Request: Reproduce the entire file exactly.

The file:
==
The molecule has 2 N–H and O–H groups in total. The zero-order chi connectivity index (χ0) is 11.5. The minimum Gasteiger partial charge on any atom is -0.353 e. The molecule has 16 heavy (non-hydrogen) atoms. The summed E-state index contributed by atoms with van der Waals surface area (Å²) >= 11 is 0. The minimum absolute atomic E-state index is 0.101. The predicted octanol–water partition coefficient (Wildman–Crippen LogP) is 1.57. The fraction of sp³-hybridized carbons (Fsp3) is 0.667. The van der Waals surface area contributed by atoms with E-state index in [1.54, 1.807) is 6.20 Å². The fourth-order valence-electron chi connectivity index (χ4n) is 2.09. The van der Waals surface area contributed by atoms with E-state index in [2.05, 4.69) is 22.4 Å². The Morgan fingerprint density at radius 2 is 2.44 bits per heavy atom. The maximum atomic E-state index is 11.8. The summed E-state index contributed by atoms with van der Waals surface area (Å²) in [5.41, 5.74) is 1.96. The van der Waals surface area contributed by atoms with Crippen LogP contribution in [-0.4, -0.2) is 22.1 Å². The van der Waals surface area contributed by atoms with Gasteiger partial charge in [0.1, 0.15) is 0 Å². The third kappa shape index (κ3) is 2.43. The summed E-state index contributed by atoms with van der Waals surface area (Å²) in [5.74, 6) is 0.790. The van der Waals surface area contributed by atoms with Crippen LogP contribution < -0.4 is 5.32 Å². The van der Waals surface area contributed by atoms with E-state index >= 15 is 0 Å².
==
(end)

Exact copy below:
The molecule has 2 N–H and O–H groups in total. The zero-order chi connectivity index (χ0) is 11.5. The minimum Gasteiger partial charge on any atom is -0.353 e. The molecule has 16 heavy (non-hydrogen) atoms. The summed E-state index contributed by atoms with van der Waals surface area (Å²) >= 11 is 0. The minimum absolute atomic E-state index is 0.101. The predicted octanol–water partition coefficient (Wildman–Crippen LogP) is 1.57. The fraction of sp³-hybridized carbons (Fsp3) is 0.667. The van der Waals surface area contributed by atoms with E-state index in [1.54, 1.807) is 6.20 Å². The fourth-order valence-electron chi connectivity index (χ4n) is 2.09. The van der Waals surface area contributed by atoms with E-state index in [2.05, 4.69) is 22.4 Å². The Morgan fingerprint density at radius 2 is 2.44 bits per heavy atom. The maximum atomic E-state index is 11.8. The summed E-state index contributed by atoms with van der Waals surface area (Å²) in [5.41, 5.74) is 1.96. The van der Waals surface area contributed by atoms with Crippen LogP contribution in [-0.4, -0.2) is 22.1 Å². The van der Waals surface area contributed by atoms with Gasteiger partial charge in [0.1, 0.15) is 0 Å². The third kappa shape index (κ3) is 2.43. The summed E-state index contributed by atoms with van der Waals surface area (Å²) in [5.74, 6) is 0.790. The van der Waals surface area contributed by atoms with Crippen LogP contribution < -0.4 is 5.32 Å². The van der Waals surface area contributed by atoms with E-state index >= 15 is 0 Å².